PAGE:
Full 'Statements' of Louis Diemshitz
Daily Telegraph 1 October 1888
'I have been steward of the club six or seven months. I am also a traveller in common jewellery. I went yesterday to Westow-hill Market, a place I usually visit on Saturdays, and I came back about one and two in the morning. I drove home in my own trap. My pony is rather shy, and as I turned into the yard it struck me that it bore too much to the left-hand side against he wall. I bent my head to see what it was that he was shying at, and I noticed that the ground was not level. I saw a little heap, which I thought might perhaps be some mud swept together. I touched the heap with the handle of my whip, and then I found that it was not mud. I jumped off the trap and struck a match, when I saw the body of a woman. I did not wait to see whether she was drunk or dead, but ran indoors and asked whether my wife was there. I did this because I knew she had rather a weak constitution. I saw my wife was sitting downstairs, and I at once informed the members that something had happened in the yard. I did not tell them whether the woman was murdered or drunk, because I did not then know. A member named Isaacs went down into the yard with me, and we struck a match. We saw blood right from the gate up the yard. Then we both went for the police; but, unfortunately, it was several minutes before we could find a constable. At last another member of the club, named Eagle, who ran out after us and went in a different direction, found one somewhere in commercial-road. This policeman blew his whistle, and several more policemen came up, and soon after the doctors arrived. The woman seemed to be about twenty-seven or twenty-eight years old. She was a little bit better dressed, I should say, then the woman who was last murdered. Her clothes were not disarranged. She had a flower in the bosom of her dress. In one hand she had some grapes, and in the other some sweets. She was grasping them tightly. I had never seen her before. She was removed about a quarter to five to Cable-street Mortuary. When I first saw her she was lying on her left side two yards from the entrance with her feet towards the street. I do not keep my trap in the yard, but I keep my goods at the club.'
Evening Standard, 1 October 1888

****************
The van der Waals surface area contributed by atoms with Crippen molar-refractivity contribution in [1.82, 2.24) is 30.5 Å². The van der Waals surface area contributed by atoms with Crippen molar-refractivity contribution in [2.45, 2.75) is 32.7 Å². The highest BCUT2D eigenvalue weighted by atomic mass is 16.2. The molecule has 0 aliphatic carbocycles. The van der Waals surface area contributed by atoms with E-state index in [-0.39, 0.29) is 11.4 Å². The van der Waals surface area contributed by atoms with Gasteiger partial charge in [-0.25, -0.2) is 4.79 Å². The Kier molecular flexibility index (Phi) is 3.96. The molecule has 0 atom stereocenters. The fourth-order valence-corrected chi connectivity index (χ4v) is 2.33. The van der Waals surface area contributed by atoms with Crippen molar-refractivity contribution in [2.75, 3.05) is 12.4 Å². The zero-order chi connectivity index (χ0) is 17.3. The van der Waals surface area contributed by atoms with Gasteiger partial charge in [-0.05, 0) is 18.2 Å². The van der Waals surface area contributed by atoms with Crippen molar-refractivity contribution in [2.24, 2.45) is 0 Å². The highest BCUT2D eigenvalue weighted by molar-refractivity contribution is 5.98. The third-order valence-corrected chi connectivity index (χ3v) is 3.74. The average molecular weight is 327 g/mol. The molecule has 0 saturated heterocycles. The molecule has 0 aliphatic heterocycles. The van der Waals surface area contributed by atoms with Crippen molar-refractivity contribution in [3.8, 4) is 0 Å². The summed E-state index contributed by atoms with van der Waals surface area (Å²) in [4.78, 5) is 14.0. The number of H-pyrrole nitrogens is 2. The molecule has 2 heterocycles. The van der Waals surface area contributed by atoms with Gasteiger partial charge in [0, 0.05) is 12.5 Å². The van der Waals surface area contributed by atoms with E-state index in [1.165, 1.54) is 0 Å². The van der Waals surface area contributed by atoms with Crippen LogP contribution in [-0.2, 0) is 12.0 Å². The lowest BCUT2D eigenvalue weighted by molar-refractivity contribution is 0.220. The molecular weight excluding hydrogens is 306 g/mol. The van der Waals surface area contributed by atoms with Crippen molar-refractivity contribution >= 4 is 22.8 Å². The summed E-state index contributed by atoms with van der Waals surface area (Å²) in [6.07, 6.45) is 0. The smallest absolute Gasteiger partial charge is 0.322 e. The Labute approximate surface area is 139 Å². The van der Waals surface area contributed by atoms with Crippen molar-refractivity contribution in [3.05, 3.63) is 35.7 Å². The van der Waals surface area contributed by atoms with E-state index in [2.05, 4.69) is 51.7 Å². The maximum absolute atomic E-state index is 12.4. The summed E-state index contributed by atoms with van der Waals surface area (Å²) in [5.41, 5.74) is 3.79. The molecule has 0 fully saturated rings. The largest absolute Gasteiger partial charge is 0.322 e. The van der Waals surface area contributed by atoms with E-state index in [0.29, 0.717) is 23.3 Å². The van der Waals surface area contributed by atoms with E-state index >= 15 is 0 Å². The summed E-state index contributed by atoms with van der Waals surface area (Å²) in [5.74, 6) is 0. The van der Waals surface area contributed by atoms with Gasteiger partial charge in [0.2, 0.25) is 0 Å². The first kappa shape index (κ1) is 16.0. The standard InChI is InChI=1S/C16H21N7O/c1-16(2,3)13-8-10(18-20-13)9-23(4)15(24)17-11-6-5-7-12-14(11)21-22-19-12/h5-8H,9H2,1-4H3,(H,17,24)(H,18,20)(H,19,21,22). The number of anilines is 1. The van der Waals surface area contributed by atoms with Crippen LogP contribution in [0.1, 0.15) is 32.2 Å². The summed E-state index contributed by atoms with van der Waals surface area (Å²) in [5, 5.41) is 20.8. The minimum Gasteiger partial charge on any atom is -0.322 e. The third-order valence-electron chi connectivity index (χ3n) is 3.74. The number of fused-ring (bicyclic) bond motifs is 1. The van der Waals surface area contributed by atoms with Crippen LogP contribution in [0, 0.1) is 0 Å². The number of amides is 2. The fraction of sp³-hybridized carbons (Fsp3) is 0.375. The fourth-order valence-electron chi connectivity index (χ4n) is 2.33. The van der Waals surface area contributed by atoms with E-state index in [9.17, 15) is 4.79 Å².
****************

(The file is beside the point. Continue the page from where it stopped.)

'I have been steward of this Club for six or seven years, and I live on the premises. It had been my habit, for some time past, to go on Saturdays to Westow-hill, Crystal Palace, where there is a market, at which I sell my wares. This morning I got back from Westow market, as usual, about one o'clock. I drove up to the gate of the Club-house in my little cart, drawn by a pony, after being at the market. When I was passing through the double gates into the yard. I saw something on the ground, and struck a match. Then I saw that there was a woman lying there. At that time I took no further notice, and did not know if she was drunk or dead. I ran indoors, and told some of the members of the Club that something had happened in the yard. One of the members, who is known as Isaacs, went out with me. We struck match, and saw blood running from the gate all the way down to the side door of the Club. We had the police sent for at once, but I believe it was several minutes before a constable could be found. There was another of the Club, named Eagle, who also ran out to get a policeman. He went in a different direction to the others, and found two officers somewhere in Commercial-road. One of them was 252H. An officer blew his whistle, and several more policemen came. One of them was sent for a doctor. Dr. Phillips. The police surgeon, of Spital-square, and Dr. Kaye, of Blackwall, both came. The police afterwards took the names of all the members of the Club, and they say that all of us have to give evidence about it. It was about five o'clock before the officers left us. I should think the woman was about 27 or 28 years old. It seemed to me that her clothes were in perfect order. I could see that her throat was fearfully cut. There was a great gash in it over two inches wide. She had dark clothes on, and wore a black crape bonnet . Her hands were clenched, and when the doctor opened them I saw that she had been holding grapes in one hand and sweetmeats in the other. I could not say whether she was an unfortunate, but if she was I should judge her to be rather better class than the women we usually see about this neighbourhood. I do not think anybody in this district, and certainly none of our members, had ever seen her before. When I first saw the woman she was lying on her left side. Her left hand was on the ground, and the right was crossed over the breast. Her head was down the yard, and her feet towards the entrance, not more than about a yard or so inside the gates. I keep my pony and trap in Cable-street, but I went down to the Club first to deposit my goods there.'